Monsanto Influence Over Roundup Regulation, Science, Revealed In New Documents
New documents uncovered as part of ongoing litigation over Roundup highlight the extent to which Monsanto attempted to influence regulators and the scientific community about their controversial glyphosate-based weedkiller, which has now been linked to reports of non-Hodgkins lymphoma.
There are hundreds of Roundup lawsuits pending against Monsanto, each involving similar allegations that inadequate warnings were provided about the risk of cancer for farmers, landscapers, agricultural workers and other customers regularly exposed to high levels of the weedkiller.
The Roundup litigation emerged after the World Health Organization’s International Agency for Research on Cancer (IARC) classified glyphosate as a probable human carcinogen in mid-2015, which has sparked world-wide concerns about why Monsanto failed to provide warnings and recommend safety precautions for users of Roundup.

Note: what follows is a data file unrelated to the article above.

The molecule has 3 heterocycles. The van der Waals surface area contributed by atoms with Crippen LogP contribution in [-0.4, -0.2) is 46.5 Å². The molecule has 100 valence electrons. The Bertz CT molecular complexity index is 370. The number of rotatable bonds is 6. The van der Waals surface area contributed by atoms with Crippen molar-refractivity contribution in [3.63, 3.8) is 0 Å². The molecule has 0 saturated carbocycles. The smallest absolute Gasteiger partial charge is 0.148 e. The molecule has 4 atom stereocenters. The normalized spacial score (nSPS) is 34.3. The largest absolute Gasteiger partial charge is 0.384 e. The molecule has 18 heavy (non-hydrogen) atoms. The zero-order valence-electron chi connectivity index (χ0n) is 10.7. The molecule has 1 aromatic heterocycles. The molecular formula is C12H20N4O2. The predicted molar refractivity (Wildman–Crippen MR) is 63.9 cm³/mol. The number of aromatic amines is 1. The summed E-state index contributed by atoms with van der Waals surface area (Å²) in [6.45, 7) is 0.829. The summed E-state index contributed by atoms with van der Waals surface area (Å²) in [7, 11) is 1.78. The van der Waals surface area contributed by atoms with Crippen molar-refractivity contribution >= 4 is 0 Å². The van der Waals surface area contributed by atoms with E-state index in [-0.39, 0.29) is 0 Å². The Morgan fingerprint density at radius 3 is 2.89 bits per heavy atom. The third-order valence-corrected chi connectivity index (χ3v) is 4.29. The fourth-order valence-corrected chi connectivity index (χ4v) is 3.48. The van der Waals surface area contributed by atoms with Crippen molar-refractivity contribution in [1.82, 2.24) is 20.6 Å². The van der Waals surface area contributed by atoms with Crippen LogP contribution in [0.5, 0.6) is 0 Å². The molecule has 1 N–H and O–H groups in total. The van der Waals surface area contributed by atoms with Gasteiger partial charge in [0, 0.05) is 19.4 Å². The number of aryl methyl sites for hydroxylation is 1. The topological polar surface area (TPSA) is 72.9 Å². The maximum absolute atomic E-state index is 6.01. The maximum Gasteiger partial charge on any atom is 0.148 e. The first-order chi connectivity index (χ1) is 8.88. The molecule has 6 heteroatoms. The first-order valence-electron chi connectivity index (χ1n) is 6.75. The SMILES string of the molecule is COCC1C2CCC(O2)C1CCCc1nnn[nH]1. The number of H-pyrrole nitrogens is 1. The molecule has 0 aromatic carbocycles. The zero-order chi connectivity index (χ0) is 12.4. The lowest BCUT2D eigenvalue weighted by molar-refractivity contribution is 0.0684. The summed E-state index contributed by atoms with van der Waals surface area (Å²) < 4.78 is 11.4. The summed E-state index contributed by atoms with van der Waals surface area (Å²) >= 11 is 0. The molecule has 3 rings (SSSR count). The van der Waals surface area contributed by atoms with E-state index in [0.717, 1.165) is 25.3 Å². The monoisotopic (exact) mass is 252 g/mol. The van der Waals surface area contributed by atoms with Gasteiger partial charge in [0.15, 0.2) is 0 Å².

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Exposure to RoundUp May Increase Risk of Non-Hodgkins Lymphoma and Other Cancers. Lawsuits Reviewed Nationwide.
Given the similar questions of fact and law presented in lawsuits filed throughout the federal court system, the U.S. Judicial Panel on Multidistrict Litigation (JPML) established consolidated pretrial proceedings for all federal Roundup non-Hodgkins lymphoma cases in October 2016, centralizing the claims before U.S. District Judge Vince Chhabria in the Northern District of California to reduce duplicative discovery, prevent conflicting rulings and serve the convenience of the parties, witnesses and the courts.